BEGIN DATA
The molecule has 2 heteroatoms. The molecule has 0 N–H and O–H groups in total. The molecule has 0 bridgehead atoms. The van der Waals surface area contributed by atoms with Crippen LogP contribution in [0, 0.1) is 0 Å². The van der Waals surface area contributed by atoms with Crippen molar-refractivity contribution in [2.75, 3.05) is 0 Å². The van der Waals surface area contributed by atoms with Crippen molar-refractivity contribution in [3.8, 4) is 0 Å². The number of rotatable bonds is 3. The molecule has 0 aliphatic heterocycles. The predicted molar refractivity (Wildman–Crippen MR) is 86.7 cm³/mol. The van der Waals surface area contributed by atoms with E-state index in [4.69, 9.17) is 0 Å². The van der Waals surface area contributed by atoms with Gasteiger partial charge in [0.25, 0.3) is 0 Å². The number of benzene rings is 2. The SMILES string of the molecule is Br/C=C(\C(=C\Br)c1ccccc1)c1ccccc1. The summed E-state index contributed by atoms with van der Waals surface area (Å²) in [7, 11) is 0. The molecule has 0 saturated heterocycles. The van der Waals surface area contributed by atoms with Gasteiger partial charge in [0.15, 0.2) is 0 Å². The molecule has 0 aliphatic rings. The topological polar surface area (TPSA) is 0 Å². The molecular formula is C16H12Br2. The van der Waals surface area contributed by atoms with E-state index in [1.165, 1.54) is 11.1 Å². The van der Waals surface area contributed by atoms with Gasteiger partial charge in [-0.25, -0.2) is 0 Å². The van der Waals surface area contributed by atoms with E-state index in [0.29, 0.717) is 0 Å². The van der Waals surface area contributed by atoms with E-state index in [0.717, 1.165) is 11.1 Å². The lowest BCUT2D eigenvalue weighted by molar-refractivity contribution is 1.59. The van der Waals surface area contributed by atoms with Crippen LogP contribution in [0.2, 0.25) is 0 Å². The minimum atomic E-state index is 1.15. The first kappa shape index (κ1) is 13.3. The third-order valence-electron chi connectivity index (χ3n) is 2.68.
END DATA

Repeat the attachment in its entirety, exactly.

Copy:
The molecule has 2 heteroatoms. The molecule has 0 N–H and O–H groups in total. The molecule has 0 bridgehead atoms. The van der Waals surface area contributed by atoms with Crippen LogP contribution in [0, 0.1) is 0 Å². The van der Waals surface area contributed by atoms with Crippen molar-refractivity contribution in [2.75, 3.05) is 0 Å². The van der Waals surface area contributed by atoms with Crippen molar-refractivity contribution in [3.8, 4) is 0 Å². The number of rotatable bonds is 3. The molecule has 0 aliphatic heterocycles. The predicted molar refractivity (Wildman–Crippen MR) is 86.7 cm³/mol. The van der Waals surface area contributed by atoms with E-state index in [4.69, 9.17) is 0 Å². The van der Waals surface area contributed by atoms with Gasteiger partial charge in [0.25, 0.3) is 0 Å². The number of benzene rings is 2. The SMILES string of the molecule is Br/C=C(\C(=C\Br)c1ccccc1)c1ccccc1. The summed E-state index contributed by atoms with van der Waals surface area (Å²) in [7, 11) is 0. The molecule has 0 saturated heterocycles. The van der Waals surface area contributed by atoms with Gasteiger partial charge in [0.15, 0.2) is 0 Å². The molecule has 0 aliphatic rings. The topological polar surface area (TPSA) is 0 Å². The molecular formula is C16H12Br2. The van der Waals surface area contributed by atoms with E-state index in [1.165, 1.54) is 11.1 Å². The van der Waals surface area contributed by atoms with Gasteiger partial charge in [-0.25, -0.2) is 0 Å². The van der Waals surface area contributed by atoms with E-state index in [0.29, 0.717) is 0 Å². The van der Waals surface area contributed by atoms with E-state index in [0.717, 1.165) is 11.1 Å². The lowest BCUT2D eigenvalue weighted by molar-refractivity contribution is 1.59. The van der Waals surface area contributed by atoms with Crippen LogP contribution in [0.2, 0.25) is 0 Å². The minimum atomic E-state index is 1.15. The first kappa shape index (κ1) is 13.3. The third-order valence-electron chi connectivity index (χ3n) is 2.68.